Chef Mark Peel, 66, widely regarded as a pioneer of California cuisine, died Sunday, just days after being diagnosed with cancer, according to media reports.
“We will miss him and his cooking with all our hearts (and stomachs),” Peel’s family said in statement to Eater.
After working as a dishwasher in high school, Peel started his culinary career with Wolfgang Puck in the mid-1970s at Ma Maison and became Puck’s opening chef at Spago before helping to open Chinois and Spago Tokyo. He also worked with Alice Waters at Chez Panisse.
In 1989, he co-founded Campanile with his then-wife Nancy Silverton. Campanile, where Peel served as executive chef, was widely regarded as one of the best restaurants in Los Angeles during its 23-year run.
Legendary Los Angeles Times critic Jonathan Gold, who died in 2018, called Peel “the most exacting grill chef in the country, a master who plays his smoldering logs the way Pinchas Zukerman does a Stradivarius.”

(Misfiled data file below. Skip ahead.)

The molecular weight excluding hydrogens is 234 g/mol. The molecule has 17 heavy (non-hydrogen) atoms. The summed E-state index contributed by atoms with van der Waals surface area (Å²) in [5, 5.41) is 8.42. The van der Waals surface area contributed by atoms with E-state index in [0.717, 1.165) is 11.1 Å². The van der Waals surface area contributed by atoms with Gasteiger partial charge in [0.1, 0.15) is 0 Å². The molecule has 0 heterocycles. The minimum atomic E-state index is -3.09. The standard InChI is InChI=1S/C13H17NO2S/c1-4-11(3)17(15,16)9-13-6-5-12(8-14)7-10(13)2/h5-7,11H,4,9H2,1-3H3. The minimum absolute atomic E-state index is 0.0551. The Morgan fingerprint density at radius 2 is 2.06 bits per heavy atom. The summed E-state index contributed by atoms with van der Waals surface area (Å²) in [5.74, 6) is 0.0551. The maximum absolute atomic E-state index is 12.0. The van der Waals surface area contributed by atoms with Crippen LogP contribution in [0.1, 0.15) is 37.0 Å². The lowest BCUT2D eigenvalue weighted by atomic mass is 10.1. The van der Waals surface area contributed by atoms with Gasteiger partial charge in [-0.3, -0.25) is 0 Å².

Peel and Silverton also founded La Brea Bakery, which they sold in 2001.
In recent years, Peel opened Prawn Coastal, his first fast-casual concept. He also had a supper club-style restaurant called Tar Pit on La Brea Avenue from 2010 to 2012.
Peel made frequent TV appearances, including as a contestant on “Top Chef: Masters.”
“My dad, in so many ways, was really ill-fit for the emergence of this whole rock star-chef era,” daughter Vanessa Silverton-Peel told the Los Angeles Times. “He always thought of himself as a cook. He thought of himself as doing manual labor.”